July 31, 1969.
 Criminal Law — Evidence — Identification — Showing of Photograph Prior to In-court Identification. The showing of a picture of an accused for purposes of identification will not render a later in-court identification of him inadmissible unless the photographic identification procedure was so impermissibly suggestive as to give rise to a substantial likelihood of irreparable misidentification.
 Criminal Law — Evidence — Lineup. An in-court identification following identification in a police lineup is constitutionally permissible so long as the lineup was not conducted as to render the accused unduly conspicuous in it, or anything is done rendering it so suggestive as to give rise to a substantial likelihood of irreparable misidentification.
Criminal Law — Evidence — Subjects Opened by Adverse Party.
 Appeal and Error — Review — Issues Not Raised in Trial Court. An alleged error must be asserted at trial in order to obtain review on appeal, unless it is of such extreme, flagrant and prejudicial nature as to make curative measures futile, or there has been a course of conduct so persistently prejudicial as to constitute a denial of due process of law.
See Ann. 71 A.L.R.2d 449; 29 Am.Jur.2d, Evidence § 372.
Appeal from a judgment of the Superior Court for King County, No. 46030, Theodore S. Turner, J., entered September 8, 1967. Affirmed.
Prosecution for burglary. Defendant appeals from a conviction and sentence.
Kempton, Savage Gossard, by Anthony Savage, Jr., for appellant. Charles O. Carroll and Laurence A. Mosler, for respondent.
If Nancy Williams had not been awakened at 3:20 in the morning by a noise from across the street, the chances are the defendant would not have been convicted of burglary. The Williamses lived in a second-floor apartment on North Greenwood Avenue in Seattle opposite the 68th Street Tavern. In the early morning hours of February 21, 1967, they were asleep in the front bedroom when, as Mrs. Williams testified:
[W]e were sleeping and I was awakened by a ripping noise. It was something unusual that woke me up because our bedroom is on the front of our house, and I looked out the window and I saw a man breaking into the front door of the tavern and I looked long enough to see what was going on and then I went and called the police.
Greenwood, she said, is a 4-lane, well-lighted street; she looked out the window for 15 or 20 seconds and had a good look at the defendant. He appeared to be prying open the front door of the tavern.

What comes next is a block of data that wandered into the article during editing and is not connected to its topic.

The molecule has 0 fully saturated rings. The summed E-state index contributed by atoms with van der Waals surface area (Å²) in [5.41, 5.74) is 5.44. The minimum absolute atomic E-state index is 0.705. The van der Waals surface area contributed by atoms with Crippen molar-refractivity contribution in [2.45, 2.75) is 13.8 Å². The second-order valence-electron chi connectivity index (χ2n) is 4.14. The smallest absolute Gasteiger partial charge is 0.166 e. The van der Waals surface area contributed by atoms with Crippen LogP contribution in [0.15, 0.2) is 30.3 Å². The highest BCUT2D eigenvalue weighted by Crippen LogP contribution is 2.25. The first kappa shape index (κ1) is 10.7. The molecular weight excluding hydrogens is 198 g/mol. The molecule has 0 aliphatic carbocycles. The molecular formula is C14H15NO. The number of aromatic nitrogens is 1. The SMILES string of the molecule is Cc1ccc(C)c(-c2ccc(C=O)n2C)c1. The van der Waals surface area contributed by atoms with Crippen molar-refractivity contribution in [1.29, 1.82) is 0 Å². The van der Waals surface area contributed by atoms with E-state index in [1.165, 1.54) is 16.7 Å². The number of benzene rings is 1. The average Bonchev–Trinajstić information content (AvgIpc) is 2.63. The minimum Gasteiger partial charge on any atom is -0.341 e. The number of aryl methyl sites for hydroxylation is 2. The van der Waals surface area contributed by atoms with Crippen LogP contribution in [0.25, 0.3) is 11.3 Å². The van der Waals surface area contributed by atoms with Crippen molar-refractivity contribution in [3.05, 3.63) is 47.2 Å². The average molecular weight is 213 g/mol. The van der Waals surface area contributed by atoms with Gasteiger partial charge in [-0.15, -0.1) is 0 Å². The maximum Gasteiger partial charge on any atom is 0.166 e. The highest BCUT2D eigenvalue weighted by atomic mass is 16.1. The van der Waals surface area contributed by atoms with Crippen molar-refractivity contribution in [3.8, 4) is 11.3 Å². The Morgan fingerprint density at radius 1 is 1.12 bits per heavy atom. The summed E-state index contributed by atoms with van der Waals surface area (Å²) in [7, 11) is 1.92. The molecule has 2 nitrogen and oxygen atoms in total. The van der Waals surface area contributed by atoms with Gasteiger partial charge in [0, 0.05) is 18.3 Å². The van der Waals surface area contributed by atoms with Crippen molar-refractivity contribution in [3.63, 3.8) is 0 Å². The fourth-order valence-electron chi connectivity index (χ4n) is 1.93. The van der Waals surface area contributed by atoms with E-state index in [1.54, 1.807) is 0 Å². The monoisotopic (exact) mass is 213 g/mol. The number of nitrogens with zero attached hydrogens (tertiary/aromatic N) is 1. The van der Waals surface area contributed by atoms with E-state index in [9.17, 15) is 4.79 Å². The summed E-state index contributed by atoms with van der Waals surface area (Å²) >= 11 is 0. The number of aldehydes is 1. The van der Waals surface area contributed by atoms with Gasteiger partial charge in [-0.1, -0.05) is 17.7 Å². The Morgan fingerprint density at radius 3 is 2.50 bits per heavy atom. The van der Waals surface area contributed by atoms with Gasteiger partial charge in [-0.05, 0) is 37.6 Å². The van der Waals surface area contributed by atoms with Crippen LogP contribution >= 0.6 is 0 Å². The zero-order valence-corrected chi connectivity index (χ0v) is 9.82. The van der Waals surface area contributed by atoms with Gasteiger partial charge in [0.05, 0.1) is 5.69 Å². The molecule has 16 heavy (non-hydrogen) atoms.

While the defendant was inside the tavern, she actually saw his face. She described his apparel as "light cream-colored pants that looked like denims and a green jacket and hat." The jacket, she said, was of waist length, and the short-brimmed hat he was wearing did not cover his face. This description was corroborated by others who had seen the defendant earlier that night. Interior lighting of the tavern gave her good visibility, she said. When she telephoned the police, it awakened her husband. He got up, looked out the window at the tavern, got a pistol and went downspairs. A few minutes later she heard the sound of shots.
Paul Williams, her husband, testified that he was awakened that morning about 3:20 by his wife, and she told him someone was breaking into Bob's tavern — the 68th Street Tavern — across the street. He looked out his bedroom window at the tavern. He had a very good view, he said, because his windows were 15 or 20 feet above the ground. At first he saw only shadows in the tavern and then a man inside it. He stated he got a good look at the defendant in front of the tavern because there was a yellow lantern at the end of the bar, and defendant walked between the window and that light. Mr. Williams got his gun, ran downstairs, and, seeing what he thought was a second man running alongside the tavern, took up a position next to his own building, all the while watching across the street. He said he did not want to see "Bob's tavern get robbed," so he fired a shot at the front door "just to get them out of there," and then fired another shot. The police were there within 3 or 4 minutes.
Both Mr. and Mrs. Williams testified that the defendant in court was the man they recognized as the man in and near the tavern that early morning of February 21, 1967. They identified him for the police the next morning from a solitary police photograph and at a lineup on the same day at the police station as the same man they had seen that early morning near and inside the tavern.
When the police arrived, they found the front door of the tavern open, its lock forced, the door casing broken and the rear door standing open. Another team of officers investigating the area found a 1966 Chevrolet convertible automobile one half block from the tavern, parked 2 1/2 feet from the curb, faced the wrong way, with its motor warm and one door ajar. The car proved to be licensed in the defendant's name as registered owner. Examination of the car showed that it had not been hot-wired or apparently tampered with. The police impounded it. Next day, when defendant went to the police station to report that his car had been stolen and to have it released, he was placed under arrest. Defendant did not testify but sought to prove an alibi through others.